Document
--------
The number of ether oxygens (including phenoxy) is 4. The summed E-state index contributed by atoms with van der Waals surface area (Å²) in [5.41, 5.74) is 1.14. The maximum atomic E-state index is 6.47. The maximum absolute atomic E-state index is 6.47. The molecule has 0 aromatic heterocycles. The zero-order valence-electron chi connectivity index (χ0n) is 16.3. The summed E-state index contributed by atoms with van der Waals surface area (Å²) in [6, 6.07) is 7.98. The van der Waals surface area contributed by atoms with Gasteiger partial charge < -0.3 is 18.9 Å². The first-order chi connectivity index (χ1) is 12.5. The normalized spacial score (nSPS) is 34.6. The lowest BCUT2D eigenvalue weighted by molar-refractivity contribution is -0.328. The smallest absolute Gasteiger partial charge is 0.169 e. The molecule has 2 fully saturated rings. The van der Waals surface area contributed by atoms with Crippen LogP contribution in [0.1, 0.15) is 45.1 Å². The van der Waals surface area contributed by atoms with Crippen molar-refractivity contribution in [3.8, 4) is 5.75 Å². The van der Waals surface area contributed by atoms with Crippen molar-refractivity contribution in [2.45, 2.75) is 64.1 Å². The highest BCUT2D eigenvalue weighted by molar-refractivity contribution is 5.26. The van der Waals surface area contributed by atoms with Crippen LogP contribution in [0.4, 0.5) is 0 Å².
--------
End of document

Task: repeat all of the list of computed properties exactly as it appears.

The number of ether oxygens (including phenoxy) is 4. The summed E-state index contributed by atoms with van der Waals surface area (Å²) in [5.41, 5.74) is 1.14. The maximum atomic E-state index is 6.47. The maximum absolute atomic E-state index is 6.47. The molecule has 0 aromatic heterocycles. The zero-order valence-electron chi connectivity index (χ0n) is 16.3. The summed E-state index contributed by atoms with van der Waals surface area (Å²) in [6, 6.07) is 7.98. The van der Waals surface area contributed by atoms with Gasteiger partial charge < -0.3 is 18.9 Å². The first-order chi connectivity index (χ1) is 12.5. The normalized spacial score (nSPS) is 34.6. The lowest BCUT2D eigenvalue weighted by molar-refractivity contribution is -0.328. The smallest absolute Gasteiger partial charge is 0.169 e. The molecule has 2 fully saturated rings. The van der Waals surface area contributed by atoms with Crippen LogP contribution in [0.1, 0.15) is 45.1 Å². The van der Waals surface area contributed by atoms with Crippen molar-refractivity contribution in [3.8, 4) is 5.75 Å². The van der Waals surface area contributed by atoms with Crippen molar-refractivity contribution in [2.45, 2.75) is 64.1 Å². The highest BCUT2D eigenvalue weighted by molar-refractivity contribution is 5.26. The van der Waals surface area contributed by atoms with Crippen LogP contribution in [0.4, 0.5) is 0 Å².